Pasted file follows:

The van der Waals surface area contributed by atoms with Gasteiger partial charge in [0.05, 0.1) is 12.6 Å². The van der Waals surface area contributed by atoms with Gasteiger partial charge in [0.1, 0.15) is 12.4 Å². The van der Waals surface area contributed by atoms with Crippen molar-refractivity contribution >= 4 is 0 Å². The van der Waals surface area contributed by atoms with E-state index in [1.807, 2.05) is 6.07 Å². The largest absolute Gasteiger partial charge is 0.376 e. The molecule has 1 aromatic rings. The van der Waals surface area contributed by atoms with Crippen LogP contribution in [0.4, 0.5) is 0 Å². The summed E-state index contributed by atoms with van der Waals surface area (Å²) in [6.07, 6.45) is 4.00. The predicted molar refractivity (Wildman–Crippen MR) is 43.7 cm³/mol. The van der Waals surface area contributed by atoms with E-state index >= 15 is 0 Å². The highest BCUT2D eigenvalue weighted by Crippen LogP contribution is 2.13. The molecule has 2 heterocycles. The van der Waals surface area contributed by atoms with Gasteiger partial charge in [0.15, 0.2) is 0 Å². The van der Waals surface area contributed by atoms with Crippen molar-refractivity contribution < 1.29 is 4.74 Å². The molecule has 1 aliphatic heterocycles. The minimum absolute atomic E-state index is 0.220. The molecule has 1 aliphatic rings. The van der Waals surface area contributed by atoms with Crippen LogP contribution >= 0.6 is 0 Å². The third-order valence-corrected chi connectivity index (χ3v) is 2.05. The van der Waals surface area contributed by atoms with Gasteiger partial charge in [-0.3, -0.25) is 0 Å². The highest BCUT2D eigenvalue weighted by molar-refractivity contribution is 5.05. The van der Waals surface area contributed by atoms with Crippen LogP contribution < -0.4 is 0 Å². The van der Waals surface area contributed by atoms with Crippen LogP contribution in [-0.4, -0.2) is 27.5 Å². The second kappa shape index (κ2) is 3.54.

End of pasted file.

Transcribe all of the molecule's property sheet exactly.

The van der Waals surface area contributed by atoms with Gasteiger partial charge in [0.05, 0.1) is 12.6 Å². The van der Waals surface area contributed by atoms with Gasteiger partial charge in [0.1, 0.15) is 12.4 Å². The van der Waals surface area contributed by atoms with Crippen molar-refractivity contribution >= 4 is 0 Å². The van der Waals surface area contributed by atoms with E-state index in [1.807, 2.05) is 6.07 Å². The largest absolute Gasteiger partial charge is 0.376 e. The molecule has 1 aromatic rings. The van der Waals surface area contributed by atoms with Crippen LogP contribution in [0.4, 0.5) is 0 Å². The summed E-state index contributed by atoms with van der Waals surface area (Å²) in [6.07, 6.45) is 4.00. The predicted molar refractivity (Wildman–Crippen MR) is 43.7 cm³/mol. The van der Waals surface area contributed by atoms with E-state index >= 15 is 0 Å². The highest BCUT2D eigenvalue weighted by Crippen LogP contribution is 2.13. The molecule has 2 heterocycles. The van der Waals surface area contributed by atoms with Gasteiger partial charge in [0.15, 0.2) is 0 Å². The van der Waals surface area contributed by atoms with Crippen molar-refractivity contribution < 1.29 is 4.74 Å². The molecule has 1 aliphatic heterocycles. The minimum absolute atomic E-state index is 0.220. The molecule has 1 aliphatic rings. The van der Waals surface area contributed by atoms with Crippen LogP contribution >= 0.6 is 0 Å². The third-order valence-corrected chi connectivity index (χ3v) is 2.05. The van der Waals surface area contributed by atoms with Gasteiger partial charge in [-0.3, -0.25) is 0 Å². The highest BCUT2D eigenvalue weighted by molar-refractivity contribution is 5.05. The van der Waals surface area contributed by atoms with Crippen LogP contribution < -0.4 is 0 Å². The van der Waals surface area contributed by atoms with Crippen LogP contribution in [-0.4, -0.2) is 27.5 Å². The second kappa shape index (κ2) is 3.54.